Smolenski Park and the Seed Idea
December 16, 2019 | Topics: Stories
Story and photos by Dave Giordano
It’s hard to imagine walking over the bridge in Smolenski Park in December and seeing a prairie rich in plant diversity and teaming with pollinators. Yet four years ago, we embarked on a partnership with the Village of Mount Pleasant with a clear vision to restore 15 acres inside the park. The vision was to create a pollinator paradise that would also filter and slow runoff to the North Branch of the Pike River. At the time, Root-Pike WIN had just overcome some significant operational challenges and began embracing a new approach – different from any other in our 20-year history. This new “seed idea” needed a win, and Mount Pleasant gave us a chance.
In a past life, seed idea was the term used to describe the inspirational morsel creative teams would use to grow their entire campaign, event or promotion. Today, for the broken Lake Michigan rivers we help restore, the seed idea takes on a much deeper and symbolic motivation to me, our organization and the watersheds we serve.
Approximately 10:30 one recent morning, a tractor pulling a drill seeder made its way into the fallow farmland within Smolenski Park. The operators from Tallgrass Restoration began inserting 40 different varieties of native grasses and flowers into the lightly frozen soil. The long and sometimes difficult process of planning the project, gaining approvals, raising the funds, coordinating the scope of work, selecting the contractor, rescheduling due to weather, managing the risks, compiling the grant reports, and overseeing the site preparation was over. The goal of a richer, more diverse pollinator habitat and passive recreational area was now a giant step closer to completion. Next spring, the oasis is set to bloom.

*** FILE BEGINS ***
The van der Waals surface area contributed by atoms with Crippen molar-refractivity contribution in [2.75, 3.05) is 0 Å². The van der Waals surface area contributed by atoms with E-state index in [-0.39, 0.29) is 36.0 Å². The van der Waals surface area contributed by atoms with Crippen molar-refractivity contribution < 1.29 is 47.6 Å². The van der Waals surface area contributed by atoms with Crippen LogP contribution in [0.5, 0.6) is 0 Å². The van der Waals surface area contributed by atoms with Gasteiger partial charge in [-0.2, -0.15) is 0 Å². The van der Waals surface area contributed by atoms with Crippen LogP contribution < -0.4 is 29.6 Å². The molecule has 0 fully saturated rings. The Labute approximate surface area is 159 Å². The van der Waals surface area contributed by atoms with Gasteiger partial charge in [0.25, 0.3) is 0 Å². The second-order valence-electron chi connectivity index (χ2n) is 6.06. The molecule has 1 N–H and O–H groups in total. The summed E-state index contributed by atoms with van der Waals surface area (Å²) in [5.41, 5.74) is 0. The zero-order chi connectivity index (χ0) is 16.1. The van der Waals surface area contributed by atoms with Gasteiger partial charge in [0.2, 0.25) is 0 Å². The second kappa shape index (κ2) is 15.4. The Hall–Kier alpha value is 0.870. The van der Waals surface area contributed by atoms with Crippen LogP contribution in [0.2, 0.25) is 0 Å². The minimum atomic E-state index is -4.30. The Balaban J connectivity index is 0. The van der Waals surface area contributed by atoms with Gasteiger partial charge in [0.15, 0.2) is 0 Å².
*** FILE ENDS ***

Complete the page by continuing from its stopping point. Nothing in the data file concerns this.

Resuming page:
The seed idea also includes the motivation to leave a legacy or seed bank so that our diminishing natural assets are preserved for future generations to enjoy and experience. As the seed mixes were being prepared, I walked the normally uneventful area with my four-year old daughter Anna. She made many discoveries – including a “potato rock” and the fruit snack wrapper she had dropped earlier. Hands held, I reconnected to the reason for our mission. We have set out to leave the Root-Pike basin landscape better than when we got here – for my kids, your family, the community and the generations that follow. Clean water is a basic need and native plants are critical to the storage and filtration process.
Our seed idea – restoring our Watersheds through Initiative and Networking (WIN) with EPA/DNR-approved watershed restoration plans – is working. True, this project is a mere 15 acres within the thousands of acres of the basin that need help. Yes, it will take three to five years for the prairie to reach maturity. Is there far more to do to get our rivers off the EPA’s 303d impaired list? Indeed. Are we in a better position than four years ago to make more of these types of projects happen? Absolutely.
Our seed idea did not grow without the multitude of partnerships that have brought the Smolenski Prairie project, and many others, to reality. From elected officials to the parks committee to the development leaders to the public works staff, we owe a dept of gratitude to the Village of Mount Pleasant. We also want to highlight the support from the U.S. Fish and Wildlife Services and the Fund for Lake Michigan – they have been essential to so many of our partnerships. Finally, I want to recognize our former Board President, Bill Sasse, for his technical expertise and guidance in moving the project forward. His fingerprints are all over our success.
Dave Giordano is the Executive Director of Root-Pike Watershed Initiative Network. This article was first published on December 13, 2019 in the Root-Pike WIN newsletter. Reprinted with permission.